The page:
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Russia rejects China offer to cooperate on Japan disputes

TOKYO -- Russia has rejected a Chinese offer to cooperate on their separate territorial rows with Japan, a report said Thursday, as Prime Minister Shinzo Abe prepared to meet President Vladimir Putin in Sochi.

Beijing said it would support Moscow in its decades-old dispute over the sovereignty of islands to the north of Japan in exchange for backing in its row about the ownership of an East China Sea archipelago, the Mainichi Shimbun reported.

The offer has been made repeatedly since 2010, the paper said, citing diplomatic sources in Russia and Japan, but has always been brushed off.

The report came just ahead of Abe's attendance at the opening ceremony of the Winter Olympics and a subsequent summit with Putin, at which they are expected to discuss the Russia-controlled Southern Kurils, which Japan claims as the Northern Territories.

Soviet troops took the islands in the final days of World War II, turfing out several hundred Japanese who lived there at the time. The issue has prevented the signing of a formal peace treaty between the two countries.

But an increasingly close working relationship between Abe and Putin, who have already held four summits since the Japanese prime minister took office in December 2012, has offered hope of progress, although Tokyo said it is unlikely to be settled in the near future.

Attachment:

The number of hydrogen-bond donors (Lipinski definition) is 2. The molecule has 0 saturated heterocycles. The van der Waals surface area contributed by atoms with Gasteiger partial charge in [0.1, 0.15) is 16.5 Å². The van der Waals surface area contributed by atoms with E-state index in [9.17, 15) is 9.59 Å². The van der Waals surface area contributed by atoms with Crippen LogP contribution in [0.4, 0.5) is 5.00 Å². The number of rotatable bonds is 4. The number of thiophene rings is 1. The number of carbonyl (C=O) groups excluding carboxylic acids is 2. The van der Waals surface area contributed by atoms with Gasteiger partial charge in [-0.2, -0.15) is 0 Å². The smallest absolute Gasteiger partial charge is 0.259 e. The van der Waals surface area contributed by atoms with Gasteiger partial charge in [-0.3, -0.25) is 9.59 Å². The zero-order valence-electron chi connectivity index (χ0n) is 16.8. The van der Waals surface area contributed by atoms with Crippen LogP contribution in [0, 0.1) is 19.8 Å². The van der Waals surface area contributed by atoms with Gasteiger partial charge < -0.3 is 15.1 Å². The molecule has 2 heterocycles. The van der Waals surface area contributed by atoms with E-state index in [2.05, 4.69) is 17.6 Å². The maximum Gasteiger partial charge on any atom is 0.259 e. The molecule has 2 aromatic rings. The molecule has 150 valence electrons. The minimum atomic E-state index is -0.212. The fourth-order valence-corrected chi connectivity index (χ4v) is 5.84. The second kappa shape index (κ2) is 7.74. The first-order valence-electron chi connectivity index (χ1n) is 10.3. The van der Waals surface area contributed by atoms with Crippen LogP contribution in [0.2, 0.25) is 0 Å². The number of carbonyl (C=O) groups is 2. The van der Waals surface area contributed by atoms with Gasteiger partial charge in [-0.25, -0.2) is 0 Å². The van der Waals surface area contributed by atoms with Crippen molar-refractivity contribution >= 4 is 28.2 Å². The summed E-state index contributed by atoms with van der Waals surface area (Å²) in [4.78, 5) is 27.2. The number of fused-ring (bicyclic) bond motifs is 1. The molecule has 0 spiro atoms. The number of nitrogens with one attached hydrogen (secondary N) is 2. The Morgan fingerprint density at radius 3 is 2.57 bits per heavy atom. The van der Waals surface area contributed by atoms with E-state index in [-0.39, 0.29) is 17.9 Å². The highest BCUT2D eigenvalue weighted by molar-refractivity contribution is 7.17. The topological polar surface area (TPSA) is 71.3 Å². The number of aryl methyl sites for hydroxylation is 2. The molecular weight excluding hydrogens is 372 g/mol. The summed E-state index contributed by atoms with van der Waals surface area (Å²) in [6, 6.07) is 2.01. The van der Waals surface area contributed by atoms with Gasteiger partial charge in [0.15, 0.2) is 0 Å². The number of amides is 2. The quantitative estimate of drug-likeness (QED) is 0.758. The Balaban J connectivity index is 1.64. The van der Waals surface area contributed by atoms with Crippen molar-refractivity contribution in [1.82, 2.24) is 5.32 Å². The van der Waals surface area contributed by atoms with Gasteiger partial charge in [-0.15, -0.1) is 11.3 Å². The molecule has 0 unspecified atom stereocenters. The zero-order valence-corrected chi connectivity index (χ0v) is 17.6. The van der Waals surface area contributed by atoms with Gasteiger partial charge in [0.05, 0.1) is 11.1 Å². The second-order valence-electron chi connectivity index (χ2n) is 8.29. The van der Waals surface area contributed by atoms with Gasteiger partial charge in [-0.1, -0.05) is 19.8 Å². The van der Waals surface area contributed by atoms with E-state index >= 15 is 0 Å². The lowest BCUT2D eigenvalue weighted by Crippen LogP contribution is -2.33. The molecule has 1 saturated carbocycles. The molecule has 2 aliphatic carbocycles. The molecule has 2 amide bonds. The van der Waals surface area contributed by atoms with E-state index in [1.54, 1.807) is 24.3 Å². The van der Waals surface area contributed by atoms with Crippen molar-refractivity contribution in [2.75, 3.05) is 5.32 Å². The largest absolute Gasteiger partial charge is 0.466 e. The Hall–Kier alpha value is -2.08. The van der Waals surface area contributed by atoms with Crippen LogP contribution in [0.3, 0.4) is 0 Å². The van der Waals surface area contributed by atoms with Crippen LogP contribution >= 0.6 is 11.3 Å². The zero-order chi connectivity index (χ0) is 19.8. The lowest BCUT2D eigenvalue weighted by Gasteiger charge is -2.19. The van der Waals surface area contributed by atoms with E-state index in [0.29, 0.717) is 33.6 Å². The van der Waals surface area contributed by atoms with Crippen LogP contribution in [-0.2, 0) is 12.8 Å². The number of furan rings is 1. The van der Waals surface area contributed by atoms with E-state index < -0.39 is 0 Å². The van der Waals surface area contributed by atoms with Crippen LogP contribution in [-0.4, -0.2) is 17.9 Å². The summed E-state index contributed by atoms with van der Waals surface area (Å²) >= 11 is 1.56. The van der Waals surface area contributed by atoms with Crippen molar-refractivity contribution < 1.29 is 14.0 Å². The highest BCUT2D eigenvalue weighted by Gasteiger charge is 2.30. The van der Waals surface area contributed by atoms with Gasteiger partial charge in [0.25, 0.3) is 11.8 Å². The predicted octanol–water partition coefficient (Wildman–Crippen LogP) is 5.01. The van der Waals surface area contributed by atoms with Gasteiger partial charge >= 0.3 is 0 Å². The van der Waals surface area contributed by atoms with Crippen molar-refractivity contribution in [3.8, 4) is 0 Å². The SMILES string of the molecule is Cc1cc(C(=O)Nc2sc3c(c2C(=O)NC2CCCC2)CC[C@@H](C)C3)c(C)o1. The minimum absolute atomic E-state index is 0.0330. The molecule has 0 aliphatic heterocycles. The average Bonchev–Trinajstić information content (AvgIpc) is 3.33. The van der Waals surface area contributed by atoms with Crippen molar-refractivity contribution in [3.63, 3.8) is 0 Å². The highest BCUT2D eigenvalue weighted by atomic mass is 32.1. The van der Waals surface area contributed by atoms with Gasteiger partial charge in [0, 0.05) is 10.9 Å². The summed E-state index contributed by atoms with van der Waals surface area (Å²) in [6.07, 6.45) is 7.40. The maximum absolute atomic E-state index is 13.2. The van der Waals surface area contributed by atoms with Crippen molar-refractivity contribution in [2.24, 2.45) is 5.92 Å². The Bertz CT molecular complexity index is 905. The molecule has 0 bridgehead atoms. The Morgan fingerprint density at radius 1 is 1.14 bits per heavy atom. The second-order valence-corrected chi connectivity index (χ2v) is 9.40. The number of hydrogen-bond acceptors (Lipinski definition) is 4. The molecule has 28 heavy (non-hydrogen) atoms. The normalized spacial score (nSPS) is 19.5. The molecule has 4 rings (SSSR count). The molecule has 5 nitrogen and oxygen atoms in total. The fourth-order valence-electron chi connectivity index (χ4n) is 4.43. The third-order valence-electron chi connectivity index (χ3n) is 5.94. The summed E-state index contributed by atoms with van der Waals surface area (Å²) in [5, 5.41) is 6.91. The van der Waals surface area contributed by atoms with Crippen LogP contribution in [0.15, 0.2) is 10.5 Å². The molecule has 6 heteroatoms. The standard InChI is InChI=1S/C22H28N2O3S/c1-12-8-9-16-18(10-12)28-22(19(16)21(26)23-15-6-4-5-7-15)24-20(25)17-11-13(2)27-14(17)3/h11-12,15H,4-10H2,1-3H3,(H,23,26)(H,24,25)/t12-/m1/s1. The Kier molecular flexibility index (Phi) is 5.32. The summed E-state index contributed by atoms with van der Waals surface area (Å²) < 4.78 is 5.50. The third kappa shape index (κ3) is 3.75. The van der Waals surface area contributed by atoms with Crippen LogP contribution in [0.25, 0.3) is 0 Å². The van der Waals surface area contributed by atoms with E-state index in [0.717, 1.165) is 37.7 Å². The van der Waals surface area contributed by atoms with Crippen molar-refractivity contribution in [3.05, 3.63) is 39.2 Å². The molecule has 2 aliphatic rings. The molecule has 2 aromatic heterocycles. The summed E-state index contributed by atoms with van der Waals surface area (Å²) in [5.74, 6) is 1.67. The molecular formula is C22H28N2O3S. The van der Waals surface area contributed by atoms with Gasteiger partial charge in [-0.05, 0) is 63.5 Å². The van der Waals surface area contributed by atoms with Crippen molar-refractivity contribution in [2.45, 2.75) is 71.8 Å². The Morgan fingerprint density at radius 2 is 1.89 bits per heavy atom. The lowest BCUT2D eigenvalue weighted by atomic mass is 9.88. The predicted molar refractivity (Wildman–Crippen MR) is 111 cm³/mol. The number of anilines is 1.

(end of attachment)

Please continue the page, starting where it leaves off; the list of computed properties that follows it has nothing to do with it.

“We are not overly optimistic about negotiations on the territorial issue,” a foreign ministry official said. “So far, President Putin has been consistent (in asserting Russian ownership) ... which is not at all acceptable for us,” he said.

However, the frequent summitry and willingness to discuss the Russo-Japanese dispute is in stark contrast to Tokyo's dispute with Beijing.

Tensions between Asia's two largest economies remain high, with coastguards from both sides engaged in stand-offs near the Japanese-run Senkaku islands, which China calls the Diaoyus.

China, which is also engaged in territorial disputes with several countries surrounding the South China Sea, usually refuses to deal multilaterally and insists rows should be settled between two claimants.

The Japanese foreign ministry official said he was not aware of any cooperation between Moscow and Beijing.

“Russia takes a position that the issue should be resolved between Japan and China. I don't believe Russia agrees with China's position,” he added.

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